Happy Friday, y’all, and welcome to Fat Camp. What I’m envisioning for this series is a weekly short-form essay on the football topic of my choosing. It’s intended to be pretty focused, unlike You Got Served, where I always reserve the right to meander into whatever topic I feel like writing about, whether it be the quality of college basketball game analysis, or my aversion to epaulets in men’s clothing. I hope you learn something each week, or, at least, think about a topic in a different way.
A football topic which has always interested me is clock (and by extension, timeout) management. Everybody likes to opine about it, but it’s one of the most poorly-understood football concepts, and as a result, a lot of smart tactics get criticized, and a lot of dumb ones get commended.
Have you ever noticed how bad the Broncos are at defending the screen game? Seemingly, for years, it’s been a consistent weakness. The main reason is that they have mostly had to rush more than four men to get any pressure on the opposing Quarterback. A secondary cause is that the Broncos have rarely fielded good tackling teams over the last 25 years or so. Even in today’s victory against the Texans, numerous screens were successfully run against the Broncos. It’s frustrating, isn’t it?
The other side of that coin is how you can frustrate the other team by maximizing the effectiveness of your own screen game. This has never really been an area of strength for the Broncos, either, over the last 25 years. The reason why is the Quarterback, going back to John Elway, and continuing through the recently-ended Kyle Orton era. The Broncos just haven’t ever had guys who were very comfortable or consistent with setting up the screen game, so a potentially devastating weapon has often not been used much.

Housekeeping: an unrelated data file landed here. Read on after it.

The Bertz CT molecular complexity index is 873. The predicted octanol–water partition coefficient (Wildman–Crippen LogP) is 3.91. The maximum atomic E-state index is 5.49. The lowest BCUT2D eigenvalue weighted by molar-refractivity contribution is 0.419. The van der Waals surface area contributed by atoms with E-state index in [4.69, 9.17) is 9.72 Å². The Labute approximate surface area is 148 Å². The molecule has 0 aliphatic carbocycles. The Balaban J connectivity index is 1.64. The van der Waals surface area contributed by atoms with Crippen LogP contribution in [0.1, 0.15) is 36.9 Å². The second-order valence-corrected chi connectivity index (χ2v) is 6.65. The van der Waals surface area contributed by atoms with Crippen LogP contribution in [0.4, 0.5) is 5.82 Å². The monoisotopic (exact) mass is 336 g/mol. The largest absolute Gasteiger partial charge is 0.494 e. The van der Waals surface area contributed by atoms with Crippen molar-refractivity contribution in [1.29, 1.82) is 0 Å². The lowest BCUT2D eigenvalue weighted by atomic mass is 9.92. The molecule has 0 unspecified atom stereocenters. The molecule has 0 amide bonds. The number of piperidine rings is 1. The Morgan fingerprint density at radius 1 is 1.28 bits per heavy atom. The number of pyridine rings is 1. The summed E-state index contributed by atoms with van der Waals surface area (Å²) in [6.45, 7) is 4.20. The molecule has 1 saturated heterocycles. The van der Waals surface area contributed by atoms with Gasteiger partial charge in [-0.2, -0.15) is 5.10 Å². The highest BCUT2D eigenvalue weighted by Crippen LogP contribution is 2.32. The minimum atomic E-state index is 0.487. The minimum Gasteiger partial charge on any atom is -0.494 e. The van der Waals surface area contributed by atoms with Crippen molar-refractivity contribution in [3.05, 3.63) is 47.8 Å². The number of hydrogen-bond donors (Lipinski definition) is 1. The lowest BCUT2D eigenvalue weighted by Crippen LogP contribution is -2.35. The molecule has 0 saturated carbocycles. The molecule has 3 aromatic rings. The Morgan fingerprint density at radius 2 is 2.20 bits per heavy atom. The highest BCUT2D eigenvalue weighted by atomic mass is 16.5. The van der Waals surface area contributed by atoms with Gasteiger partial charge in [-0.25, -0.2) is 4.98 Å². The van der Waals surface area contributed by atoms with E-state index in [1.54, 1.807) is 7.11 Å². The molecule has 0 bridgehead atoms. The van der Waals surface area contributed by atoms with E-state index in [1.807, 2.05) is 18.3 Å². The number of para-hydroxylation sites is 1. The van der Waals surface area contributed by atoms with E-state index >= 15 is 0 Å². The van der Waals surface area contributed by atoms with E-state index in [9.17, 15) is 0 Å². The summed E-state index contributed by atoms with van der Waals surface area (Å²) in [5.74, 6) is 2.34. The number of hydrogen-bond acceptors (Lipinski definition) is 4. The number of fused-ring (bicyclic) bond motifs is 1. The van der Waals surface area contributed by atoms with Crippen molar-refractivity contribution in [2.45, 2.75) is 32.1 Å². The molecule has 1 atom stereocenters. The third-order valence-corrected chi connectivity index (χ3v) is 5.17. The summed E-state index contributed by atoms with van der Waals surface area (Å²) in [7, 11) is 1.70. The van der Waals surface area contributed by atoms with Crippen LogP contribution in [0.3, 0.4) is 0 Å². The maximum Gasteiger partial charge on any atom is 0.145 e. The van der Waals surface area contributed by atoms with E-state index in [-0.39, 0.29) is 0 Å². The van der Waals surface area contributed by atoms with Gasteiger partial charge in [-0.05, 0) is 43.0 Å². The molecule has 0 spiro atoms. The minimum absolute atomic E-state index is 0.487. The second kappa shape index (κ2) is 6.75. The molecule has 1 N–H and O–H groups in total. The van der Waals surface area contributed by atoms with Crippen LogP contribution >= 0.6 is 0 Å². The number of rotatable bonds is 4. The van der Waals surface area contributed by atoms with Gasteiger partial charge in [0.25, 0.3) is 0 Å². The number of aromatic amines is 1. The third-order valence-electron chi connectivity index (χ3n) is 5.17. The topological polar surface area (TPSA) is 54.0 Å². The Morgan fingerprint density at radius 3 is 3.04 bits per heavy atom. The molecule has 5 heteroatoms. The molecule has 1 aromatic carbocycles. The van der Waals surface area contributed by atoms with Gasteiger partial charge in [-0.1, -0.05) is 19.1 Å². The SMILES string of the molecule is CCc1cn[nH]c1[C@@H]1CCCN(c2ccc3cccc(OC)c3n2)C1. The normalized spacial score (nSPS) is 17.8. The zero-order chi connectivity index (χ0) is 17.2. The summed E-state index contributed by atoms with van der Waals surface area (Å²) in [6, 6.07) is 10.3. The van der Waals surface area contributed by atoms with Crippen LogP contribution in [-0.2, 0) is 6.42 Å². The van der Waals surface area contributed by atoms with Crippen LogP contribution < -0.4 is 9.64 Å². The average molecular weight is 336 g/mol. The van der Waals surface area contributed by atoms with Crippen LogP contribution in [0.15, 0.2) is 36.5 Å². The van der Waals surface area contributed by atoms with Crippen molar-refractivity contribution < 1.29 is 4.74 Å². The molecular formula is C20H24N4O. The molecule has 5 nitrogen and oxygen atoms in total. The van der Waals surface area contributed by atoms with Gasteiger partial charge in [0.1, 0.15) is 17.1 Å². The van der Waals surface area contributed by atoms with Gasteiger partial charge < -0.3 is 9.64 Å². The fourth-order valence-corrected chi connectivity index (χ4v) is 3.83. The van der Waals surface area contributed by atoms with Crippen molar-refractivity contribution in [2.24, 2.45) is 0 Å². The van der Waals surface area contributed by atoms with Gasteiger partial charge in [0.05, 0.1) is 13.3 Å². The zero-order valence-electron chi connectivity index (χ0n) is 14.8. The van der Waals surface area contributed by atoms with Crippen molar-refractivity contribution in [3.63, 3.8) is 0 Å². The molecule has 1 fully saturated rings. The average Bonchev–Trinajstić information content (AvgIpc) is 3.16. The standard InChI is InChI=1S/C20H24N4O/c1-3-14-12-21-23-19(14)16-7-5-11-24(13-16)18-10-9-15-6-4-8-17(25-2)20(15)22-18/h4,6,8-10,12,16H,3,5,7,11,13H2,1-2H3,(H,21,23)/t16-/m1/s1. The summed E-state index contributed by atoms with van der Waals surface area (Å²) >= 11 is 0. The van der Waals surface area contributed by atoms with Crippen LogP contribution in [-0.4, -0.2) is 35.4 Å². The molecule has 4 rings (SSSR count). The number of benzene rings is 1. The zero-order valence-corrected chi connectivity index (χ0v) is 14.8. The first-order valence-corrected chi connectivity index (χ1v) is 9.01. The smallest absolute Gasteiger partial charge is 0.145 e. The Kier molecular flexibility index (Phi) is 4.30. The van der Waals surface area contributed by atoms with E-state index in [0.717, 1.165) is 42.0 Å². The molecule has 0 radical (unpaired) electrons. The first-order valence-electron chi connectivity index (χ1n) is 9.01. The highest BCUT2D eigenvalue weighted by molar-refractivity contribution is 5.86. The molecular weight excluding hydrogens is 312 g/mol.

Hello again, friends, and Happy Friday. I’m back with some stuff about 30 fronts today, on the heels of my last post about 40 fronts.
If you didn’t catch that post, you should read it. Yes, I mean now. Don’t worry, I’ll wait….
OK, welcome back. Today we’re going to delve into the two main types of 30 fronts, and as with the types of 40 fronts we looked at, one is fundamentally a one-gap scheme, and the other is fundamentally a two-gap scheme.
Yesterday, I wrote a post about terminology on defensive fronts. Today, as a follow-on, I want to talk about two of the five major base defensive fronts. These base looks have variants situationally, but they each lean on certain major concepts. As we approach more actual preseason games, I thought it would be fun if we got into some technical stuff today.
Remember, the word “technique” in this concept means nothing more than where a player is going to line up, in relation to the offensive line. The overriding idea behind all of these fronts is that the defense is seeking to dictate to the offense how they want to be blocked. That may not completely make sense at this moment, but as we go, I hope it becomes increasingly clear.
During the simultaneously boring/exciting Hall of Fame game on Sunday night, Al Michaels actually asked a good question. I was as surprised as you are; I mean this is a guy who has made a whole career off of calling the Miracle on Ice, and who usually seems not to even care, at this point.
He asked this good question of Cris Collinsworth, who knows what he’s talking about, and usually expresses himself well on television. Collinsworth, though, completely booted a chance to teach viewers something about the game.